I attended a business seminar recently for people who manage or own service- or sales-based businesses. As one speaker listed his “Rules to Manage By,” I found applications for myself and other dairy producers.

Following these rules can help enhance your skills as a manager. Here is my condensed version, with interpretation for the dairy industry.

  • “About right” now is better than “exactly wrong” later. Some operations are so fixated on keeping up with their neighbors that they fail to see their own limitations. It’s better to be above-average 100 percent of the time than being perfect 50 percent of the time and not-so-perfect the rest of the time. Focus on your abilities and strive to improve your operation with education and professional advice. Don’t chase other people’s dreams.
  • Hire smart rather than manage tough. Each of us has been guilty of hiring a “warm body” rather than waiting to hire the right person suited to the job. Having the wrong person on farm can lead to stress, decreased morale, and financial loss. It requires you to “manage tough,” and that takes a lot of time and energy that could be better used elsewhere.
  • Hire for attitude, train for skills. Attitude is everything. Motivated people are eager to learn and perform tasks at the required level. Training is the responsibility of management, and when motivated employees are placed in an environment that’s conducive to learning, you end up with a productive and profitable work force.
  • “I will” beats “IQ” every time. Don’t confuse brightness with judgment. A person who works hard, follows the protocols, motivates others, has a positive attitude, and is loyal to the business is the type of person you want. Just being smart does not pay the bills.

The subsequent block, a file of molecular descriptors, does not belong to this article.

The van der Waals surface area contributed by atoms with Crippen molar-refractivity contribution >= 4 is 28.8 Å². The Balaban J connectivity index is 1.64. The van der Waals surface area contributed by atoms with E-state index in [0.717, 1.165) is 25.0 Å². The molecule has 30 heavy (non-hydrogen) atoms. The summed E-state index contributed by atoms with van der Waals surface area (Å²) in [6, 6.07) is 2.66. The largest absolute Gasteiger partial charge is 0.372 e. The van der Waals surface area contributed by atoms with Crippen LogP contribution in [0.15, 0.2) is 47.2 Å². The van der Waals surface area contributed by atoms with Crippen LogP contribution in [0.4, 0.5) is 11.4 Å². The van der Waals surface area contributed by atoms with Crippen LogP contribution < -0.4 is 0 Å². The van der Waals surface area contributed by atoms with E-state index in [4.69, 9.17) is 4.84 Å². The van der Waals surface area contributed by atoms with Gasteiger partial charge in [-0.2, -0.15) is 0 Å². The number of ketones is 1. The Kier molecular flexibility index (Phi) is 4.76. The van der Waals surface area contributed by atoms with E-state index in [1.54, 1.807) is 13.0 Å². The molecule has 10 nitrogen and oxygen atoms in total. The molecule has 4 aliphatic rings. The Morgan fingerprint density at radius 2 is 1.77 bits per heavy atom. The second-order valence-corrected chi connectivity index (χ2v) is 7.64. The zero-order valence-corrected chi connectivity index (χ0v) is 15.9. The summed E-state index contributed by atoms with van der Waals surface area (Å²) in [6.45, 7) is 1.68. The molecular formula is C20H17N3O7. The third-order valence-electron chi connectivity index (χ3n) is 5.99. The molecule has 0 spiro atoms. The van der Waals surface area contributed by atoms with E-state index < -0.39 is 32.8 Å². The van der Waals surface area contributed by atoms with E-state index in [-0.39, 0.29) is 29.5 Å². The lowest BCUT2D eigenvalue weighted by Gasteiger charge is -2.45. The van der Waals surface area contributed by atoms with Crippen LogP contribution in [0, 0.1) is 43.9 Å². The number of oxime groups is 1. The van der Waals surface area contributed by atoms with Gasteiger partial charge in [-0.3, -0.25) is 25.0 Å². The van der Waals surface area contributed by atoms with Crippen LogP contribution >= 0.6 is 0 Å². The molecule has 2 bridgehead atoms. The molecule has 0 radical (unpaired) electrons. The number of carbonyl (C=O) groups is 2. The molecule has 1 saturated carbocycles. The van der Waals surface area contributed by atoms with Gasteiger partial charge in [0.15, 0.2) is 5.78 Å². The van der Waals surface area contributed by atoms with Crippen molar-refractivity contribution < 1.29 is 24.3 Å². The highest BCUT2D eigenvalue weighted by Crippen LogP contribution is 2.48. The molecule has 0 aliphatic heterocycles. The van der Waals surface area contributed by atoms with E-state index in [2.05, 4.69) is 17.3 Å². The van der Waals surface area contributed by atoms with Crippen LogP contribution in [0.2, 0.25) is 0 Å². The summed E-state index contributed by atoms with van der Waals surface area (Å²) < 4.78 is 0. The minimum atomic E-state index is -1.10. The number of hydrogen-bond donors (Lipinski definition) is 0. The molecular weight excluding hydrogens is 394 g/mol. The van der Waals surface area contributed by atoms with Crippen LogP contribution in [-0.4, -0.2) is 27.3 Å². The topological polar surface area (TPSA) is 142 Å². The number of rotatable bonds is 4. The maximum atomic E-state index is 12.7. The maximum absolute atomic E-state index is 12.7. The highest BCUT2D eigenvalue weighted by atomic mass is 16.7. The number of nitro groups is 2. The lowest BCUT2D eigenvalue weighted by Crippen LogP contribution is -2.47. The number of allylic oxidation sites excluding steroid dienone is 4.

• Do the “right thing” rather than many “things right.” Oftentimes, dairy owners are so busy working that they fail to see the big picture. Perhaps that effort is not really contributing as much as they think it is to their financial or personal goals. Seek a professional analysis of your operation and plan a course of action to meet your goals.
  • Beware of promoting a successful task-achiever to manager. People who are good technicians generally do not make good managers. Technical people are good at managing themselves and completing the task at hand. Being a good manager requires investigational, organizational and motivational skills.
  • A little success can create a lot of overhead. Be careful not to go on a spending spree whenever the milk price goes up or milk production increases. A few hundred dollars more in payments each month may not seem significant in the good times, but it can be difficult to cash-flow when milk prices drop. The dairy industry is more volatile than ever before, and we need to manage our cost-of-production with these cycles in mind.
  • The boss is responsible for momentum. How fast are you moving and who is following? Are you leading your business to prosperity? A dairy operation moves forward only as fast as management’s ability or desire to move. Take time to measure your momentum.

If you need help in achieving these objectives, call on a professional adviser. He can help you chart a more productive future for your dairy business.

Paul Johnson is a veterinarian and dairy producer in Climax, Ga.